From Freeman Dyson, Inﬁnite in all Directions (New York: Harper and Row, 1988)—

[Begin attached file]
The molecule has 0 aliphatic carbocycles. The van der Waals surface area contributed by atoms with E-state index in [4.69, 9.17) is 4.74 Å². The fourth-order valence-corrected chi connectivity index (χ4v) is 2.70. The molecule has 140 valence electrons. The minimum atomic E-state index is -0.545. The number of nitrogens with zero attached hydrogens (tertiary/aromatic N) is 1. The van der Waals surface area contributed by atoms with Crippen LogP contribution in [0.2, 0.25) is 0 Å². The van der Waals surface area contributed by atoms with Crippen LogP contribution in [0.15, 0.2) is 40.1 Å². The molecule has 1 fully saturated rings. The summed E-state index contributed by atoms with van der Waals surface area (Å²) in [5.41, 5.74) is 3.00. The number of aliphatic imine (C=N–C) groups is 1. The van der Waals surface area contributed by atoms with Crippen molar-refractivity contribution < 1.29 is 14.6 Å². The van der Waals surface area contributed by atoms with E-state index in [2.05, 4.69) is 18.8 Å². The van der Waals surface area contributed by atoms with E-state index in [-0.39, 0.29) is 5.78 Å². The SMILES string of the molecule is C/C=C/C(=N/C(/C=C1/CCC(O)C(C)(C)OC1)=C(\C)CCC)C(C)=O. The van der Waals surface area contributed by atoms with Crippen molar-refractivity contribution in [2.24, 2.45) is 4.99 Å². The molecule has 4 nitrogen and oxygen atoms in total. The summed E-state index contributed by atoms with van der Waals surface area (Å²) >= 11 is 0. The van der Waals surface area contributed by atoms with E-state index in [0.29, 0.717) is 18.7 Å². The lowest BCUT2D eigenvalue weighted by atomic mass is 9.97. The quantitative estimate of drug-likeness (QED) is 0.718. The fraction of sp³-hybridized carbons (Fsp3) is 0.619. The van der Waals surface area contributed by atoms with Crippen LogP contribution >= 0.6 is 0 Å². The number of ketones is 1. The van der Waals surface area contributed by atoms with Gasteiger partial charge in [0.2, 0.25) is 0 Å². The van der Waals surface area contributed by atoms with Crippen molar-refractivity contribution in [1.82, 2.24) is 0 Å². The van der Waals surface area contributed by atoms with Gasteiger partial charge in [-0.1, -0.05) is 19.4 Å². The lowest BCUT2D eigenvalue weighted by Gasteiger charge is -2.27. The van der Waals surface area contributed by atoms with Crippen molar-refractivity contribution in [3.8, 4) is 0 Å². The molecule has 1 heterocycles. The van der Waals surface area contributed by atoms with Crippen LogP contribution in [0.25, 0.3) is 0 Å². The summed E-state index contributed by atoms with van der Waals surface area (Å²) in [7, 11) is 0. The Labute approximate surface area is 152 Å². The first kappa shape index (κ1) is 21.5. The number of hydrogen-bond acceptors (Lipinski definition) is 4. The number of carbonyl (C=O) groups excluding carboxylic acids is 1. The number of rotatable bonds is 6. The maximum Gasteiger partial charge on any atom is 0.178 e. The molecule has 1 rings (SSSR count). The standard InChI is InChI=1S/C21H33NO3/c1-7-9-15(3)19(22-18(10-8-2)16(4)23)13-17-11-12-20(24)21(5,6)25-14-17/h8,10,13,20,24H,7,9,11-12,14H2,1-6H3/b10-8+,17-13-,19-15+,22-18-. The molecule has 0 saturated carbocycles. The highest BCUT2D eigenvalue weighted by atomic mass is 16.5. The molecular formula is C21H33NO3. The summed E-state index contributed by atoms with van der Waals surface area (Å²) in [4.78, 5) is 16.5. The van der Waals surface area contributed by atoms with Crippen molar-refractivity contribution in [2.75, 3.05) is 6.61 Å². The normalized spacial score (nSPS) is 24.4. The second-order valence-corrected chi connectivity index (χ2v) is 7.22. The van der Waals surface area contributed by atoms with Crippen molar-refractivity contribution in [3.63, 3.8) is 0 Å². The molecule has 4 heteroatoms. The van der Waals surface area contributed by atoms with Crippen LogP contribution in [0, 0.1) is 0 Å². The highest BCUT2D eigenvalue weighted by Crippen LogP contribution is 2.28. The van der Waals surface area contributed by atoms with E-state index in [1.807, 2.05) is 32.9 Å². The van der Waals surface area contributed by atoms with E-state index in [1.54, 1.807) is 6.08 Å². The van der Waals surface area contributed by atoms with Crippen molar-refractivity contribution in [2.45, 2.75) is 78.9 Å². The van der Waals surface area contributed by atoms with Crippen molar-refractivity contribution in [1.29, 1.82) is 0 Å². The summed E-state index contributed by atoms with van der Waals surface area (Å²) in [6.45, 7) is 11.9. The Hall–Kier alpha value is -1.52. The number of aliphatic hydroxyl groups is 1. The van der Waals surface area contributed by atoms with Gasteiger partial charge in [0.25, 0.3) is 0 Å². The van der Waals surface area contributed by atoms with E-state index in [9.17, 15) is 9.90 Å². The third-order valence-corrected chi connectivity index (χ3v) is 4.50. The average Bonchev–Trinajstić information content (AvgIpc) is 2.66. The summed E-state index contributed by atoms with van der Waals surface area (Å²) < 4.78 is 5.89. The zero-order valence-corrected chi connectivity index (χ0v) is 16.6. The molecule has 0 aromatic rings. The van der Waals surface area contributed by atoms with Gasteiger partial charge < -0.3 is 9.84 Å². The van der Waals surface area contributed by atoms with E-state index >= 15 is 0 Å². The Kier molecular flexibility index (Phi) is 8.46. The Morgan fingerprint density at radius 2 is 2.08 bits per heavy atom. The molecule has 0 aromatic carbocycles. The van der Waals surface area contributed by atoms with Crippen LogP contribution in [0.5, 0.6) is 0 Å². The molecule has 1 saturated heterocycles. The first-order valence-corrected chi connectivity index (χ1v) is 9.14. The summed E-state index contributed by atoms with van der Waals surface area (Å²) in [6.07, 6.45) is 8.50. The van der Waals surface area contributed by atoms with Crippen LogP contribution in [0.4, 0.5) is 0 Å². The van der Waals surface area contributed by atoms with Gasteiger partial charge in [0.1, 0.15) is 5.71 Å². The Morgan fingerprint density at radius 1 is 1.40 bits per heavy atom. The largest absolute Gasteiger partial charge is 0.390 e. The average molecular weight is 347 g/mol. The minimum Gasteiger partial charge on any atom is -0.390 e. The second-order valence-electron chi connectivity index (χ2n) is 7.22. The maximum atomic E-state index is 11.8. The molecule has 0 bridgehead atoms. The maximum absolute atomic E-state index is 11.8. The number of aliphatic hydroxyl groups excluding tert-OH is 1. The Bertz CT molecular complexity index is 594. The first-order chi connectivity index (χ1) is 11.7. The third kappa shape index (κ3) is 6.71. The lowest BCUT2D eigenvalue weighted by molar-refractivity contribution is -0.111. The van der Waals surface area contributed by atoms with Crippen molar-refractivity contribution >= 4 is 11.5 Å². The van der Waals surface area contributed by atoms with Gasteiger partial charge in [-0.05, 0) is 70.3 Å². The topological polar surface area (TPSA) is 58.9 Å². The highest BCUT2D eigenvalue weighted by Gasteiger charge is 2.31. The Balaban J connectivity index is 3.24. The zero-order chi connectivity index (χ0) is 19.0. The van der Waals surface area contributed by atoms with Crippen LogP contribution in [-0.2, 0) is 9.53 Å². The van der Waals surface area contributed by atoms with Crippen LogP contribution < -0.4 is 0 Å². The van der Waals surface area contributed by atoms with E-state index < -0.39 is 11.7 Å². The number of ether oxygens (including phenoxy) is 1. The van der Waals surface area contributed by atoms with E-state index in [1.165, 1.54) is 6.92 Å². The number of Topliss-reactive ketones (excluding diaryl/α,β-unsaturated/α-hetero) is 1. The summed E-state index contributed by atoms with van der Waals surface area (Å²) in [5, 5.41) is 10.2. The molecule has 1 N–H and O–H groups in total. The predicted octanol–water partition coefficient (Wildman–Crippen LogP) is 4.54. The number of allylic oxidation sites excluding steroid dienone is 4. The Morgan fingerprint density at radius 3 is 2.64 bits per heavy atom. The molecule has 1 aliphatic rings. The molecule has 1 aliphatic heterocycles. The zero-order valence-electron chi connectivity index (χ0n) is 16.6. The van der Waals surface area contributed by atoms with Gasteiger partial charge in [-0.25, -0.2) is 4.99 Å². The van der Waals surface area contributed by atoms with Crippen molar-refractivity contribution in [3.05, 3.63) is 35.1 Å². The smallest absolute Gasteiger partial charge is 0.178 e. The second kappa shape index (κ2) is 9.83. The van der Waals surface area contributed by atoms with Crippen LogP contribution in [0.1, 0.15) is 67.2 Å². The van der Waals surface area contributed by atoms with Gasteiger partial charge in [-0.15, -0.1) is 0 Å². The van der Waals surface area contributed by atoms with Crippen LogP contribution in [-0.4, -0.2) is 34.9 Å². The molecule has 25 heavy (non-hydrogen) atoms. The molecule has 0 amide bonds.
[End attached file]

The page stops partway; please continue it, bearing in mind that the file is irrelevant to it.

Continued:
At our institute in Princeton we sometimes organize meetings which are announced as Shotgun Seminars. A Shotgun Seminar is a talk given by an Institute member to a volunteer audience. The subject of the talk is announced a week in advance, but the name of the speaker is not. Before the talk begins, the names of all people in the room are written on scraps of paper, the scraps of paper are put into a box, the box is ceremoniously shaken and one name is picked out at random. The name picked out is the name of the speaker. The unbreakable rule of the seminar is that nobody whose name is not in the box may listen to the talk. This rule ensures that everybody does the necessary homework. The audience is ready to argue and contradict whenever the speaker ﬂounders. Anybody who has not given serious thought to the subject of the seminar had better not come.